House District 71 Representative Bob Wagner’s signature was shown last week on the PBS Frontline show “Big Sky, Big Money,” which outlined the increasing role of money in politics, particularly this year’s races.
Part of the show focused on possible connections between Montana legislative races in 2010 and a social welfare group called Western Tradition Partnership.
And though Wagner’s signature was shown during the documentary, it doesn’t mean he is connected to WTP or any wrongdoing, Wagner said Monday.
The hour-long documentary discussed three boxes of documents found in a drug house in Colorado. These documents were allegedly stolen from WTP and included campaign material that could implicate the group in coordinating campaign efforts with candidates in Montana during the 2010 election.
The back-story to the issue is the Citizen’s United case, in which the U.S. Supreme Court determined corporations have the same rights of free speech afforded to people.
Operating under the cover of this decision are groups like WTP, which are categorized as a 501 (c) 4 organization and don’t have to disclose their donors and can spend as much money as they’d like on issues during a campaign. Many of these organizations are responsible for election-related television and newspaper advertisements, along with the plethora of campaign materials mailed to residents around the state.
However, the law bars these groups from coordinating with any campaigns. A 501 (c) 4 organization must have only issue oriented advertising and must operate independently of any campaign.
But this doesn’t explain why a blank piece of paper with Wagner’s signature was on Frontline last week.
The explanation is really simple, Wagner said.
During the 2010 election, he had his campaign material printed in Livingston by a woman name Allison LeFer. According to Frontline, Allison and her husband Christian are deeply involved with WTP.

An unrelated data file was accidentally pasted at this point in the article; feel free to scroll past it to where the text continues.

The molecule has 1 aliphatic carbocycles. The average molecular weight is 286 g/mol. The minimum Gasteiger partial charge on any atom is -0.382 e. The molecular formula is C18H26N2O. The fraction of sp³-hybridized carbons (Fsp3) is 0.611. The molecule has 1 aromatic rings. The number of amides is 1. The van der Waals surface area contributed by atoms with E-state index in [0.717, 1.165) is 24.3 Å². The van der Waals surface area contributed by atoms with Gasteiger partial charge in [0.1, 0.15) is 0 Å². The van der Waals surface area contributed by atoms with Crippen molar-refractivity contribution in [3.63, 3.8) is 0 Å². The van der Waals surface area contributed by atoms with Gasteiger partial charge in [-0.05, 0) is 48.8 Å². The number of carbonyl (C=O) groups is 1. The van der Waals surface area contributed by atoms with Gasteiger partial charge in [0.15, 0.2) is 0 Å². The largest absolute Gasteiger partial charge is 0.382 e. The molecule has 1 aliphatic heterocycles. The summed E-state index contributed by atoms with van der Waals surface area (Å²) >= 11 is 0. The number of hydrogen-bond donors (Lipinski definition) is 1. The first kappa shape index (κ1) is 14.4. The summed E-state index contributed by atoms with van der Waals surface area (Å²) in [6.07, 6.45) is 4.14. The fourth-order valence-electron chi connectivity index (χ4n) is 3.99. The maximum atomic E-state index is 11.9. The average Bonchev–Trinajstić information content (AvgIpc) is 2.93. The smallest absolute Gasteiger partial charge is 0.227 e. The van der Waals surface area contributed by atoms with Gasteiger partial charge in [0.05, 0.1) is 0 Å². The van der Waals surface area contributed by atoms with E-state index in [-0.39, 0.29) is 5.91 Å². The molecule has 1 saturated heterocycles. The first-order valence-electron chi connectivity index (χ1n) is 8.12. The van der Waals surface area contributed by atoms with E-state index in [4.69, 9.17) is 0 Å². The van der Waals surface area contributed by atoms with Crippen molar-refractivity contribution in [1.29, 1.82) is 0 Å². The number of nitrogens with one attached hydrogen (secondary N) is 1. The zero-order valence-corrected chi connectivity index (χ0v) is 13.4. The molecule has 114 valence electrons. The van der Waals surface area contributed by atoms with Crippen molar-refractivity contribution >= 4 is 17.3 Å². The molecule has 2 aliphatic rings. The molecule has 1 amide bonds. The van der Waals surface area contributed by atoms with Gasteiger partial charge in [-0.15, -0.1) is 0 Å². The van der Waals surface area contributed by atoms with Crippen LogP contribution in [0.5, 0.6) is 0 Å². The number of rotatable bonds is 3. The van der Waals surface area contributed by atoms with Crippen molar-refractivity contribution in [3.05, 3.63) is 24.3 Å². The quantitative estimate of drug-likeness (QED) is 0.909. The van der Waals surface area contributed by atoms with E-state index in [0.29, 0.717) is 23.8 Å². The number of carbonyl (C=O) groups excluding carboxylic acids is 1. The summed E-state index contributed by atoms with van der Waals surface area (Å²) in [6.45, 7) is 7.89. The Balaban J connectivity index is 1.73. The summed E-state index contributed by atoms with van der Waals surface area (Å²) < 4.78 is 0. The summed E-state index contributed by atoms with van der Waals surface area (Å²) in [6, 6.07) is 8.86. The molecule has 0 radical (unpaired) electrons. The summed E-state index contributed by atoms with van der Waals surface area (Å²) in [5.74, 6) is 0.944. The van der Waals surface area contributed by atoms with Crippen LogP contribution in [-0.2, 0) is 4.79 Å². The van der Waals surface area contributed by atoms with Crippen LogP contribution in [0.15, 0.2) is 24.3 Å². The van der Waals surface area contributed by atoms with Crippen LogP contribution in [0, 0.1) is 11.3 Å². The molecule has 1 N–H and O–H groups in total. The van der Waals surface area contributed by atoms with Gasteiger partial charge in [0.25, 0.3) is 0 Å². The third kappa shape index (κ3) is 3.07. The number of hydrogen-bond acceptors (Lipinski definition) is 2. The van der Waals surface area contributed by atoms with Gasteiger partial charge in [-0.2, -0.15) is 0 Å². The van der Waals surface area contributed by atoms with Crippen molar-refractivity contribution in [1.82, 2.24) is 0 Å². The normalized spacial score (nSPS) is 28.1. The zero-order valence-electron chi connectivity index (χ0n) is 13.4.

However, neither WTP or Christian LeFer were involved in his campaigns, Wagner said. His only involvement with the LeFers was simply for printing services.
Reporters from Frontline interviewed Wagner for the documentary, but didn’t end up using the interview in their show, he said.
When they talked to him, they showed him a document with his signature that was part of the three boxes of documents found in Colorado.
The document they showed Wagner was a fax approving edits to a letter his wife wrote on his behalf that was mailed around his district.
He also faxed Allison LeFer a copy of his signature stamp to have a more legible signature to add to other campaign material she was printing for him.
“The document I signed for her business was to okay a proofread,” Wagner said.
Frontline asked him if he had any concerns that a document with his signature on it turned up in Colorado. Evidently, the document they showed him was part of a file of his campaign materials that was also in the box.
Wagner told them he wasn’t concerned.
“Not at all,” he said with a laugh. “I’ve got a file on Barrack Obama in my office, do you think he’s concerned?”
As far as ties between Wagner and WTP, he said there is none. He didn’t seek their advice or coordination on his campaigns, nor did he really know anything about them.
In fact, the first time he heard of WTP was after they mailed out a political flyer supporting him during his race in 2010.
The main concern Wagner has with political advertisements today is that they’ll influence people who should know better than to believe them.
“Some people might buy into that stuff,” Wagner said. “I am concerned more with the fact that there’s a lot of people who can’t sort out truth from fiction.”
The problem is one of education – or essentially where people choose to get their information, he said.
However, he’s not a card-holding member of any organization and though he’s appreciated support from various groups, he’s never sought it.
“I don’t belong to any group,” he said. “I’m not a dues paying member to the NRA or the family foundation or any of them. If they endorse me I hope it’s for where I stand on issues instead of thinking they’ve got me in their pocket.”
The three boxes of documents at the heart of Frontline’s piece are in possession of the Montana Commissioner of Political Practices in Helena. WTP is claiming the documents were stolen and should be returned. It’s an unfolding story that seems to have more yet to come.
The Frontline piece can be seen online here.
More coverage of the issue can be see at the website for an investigative journalism group called ProPublica.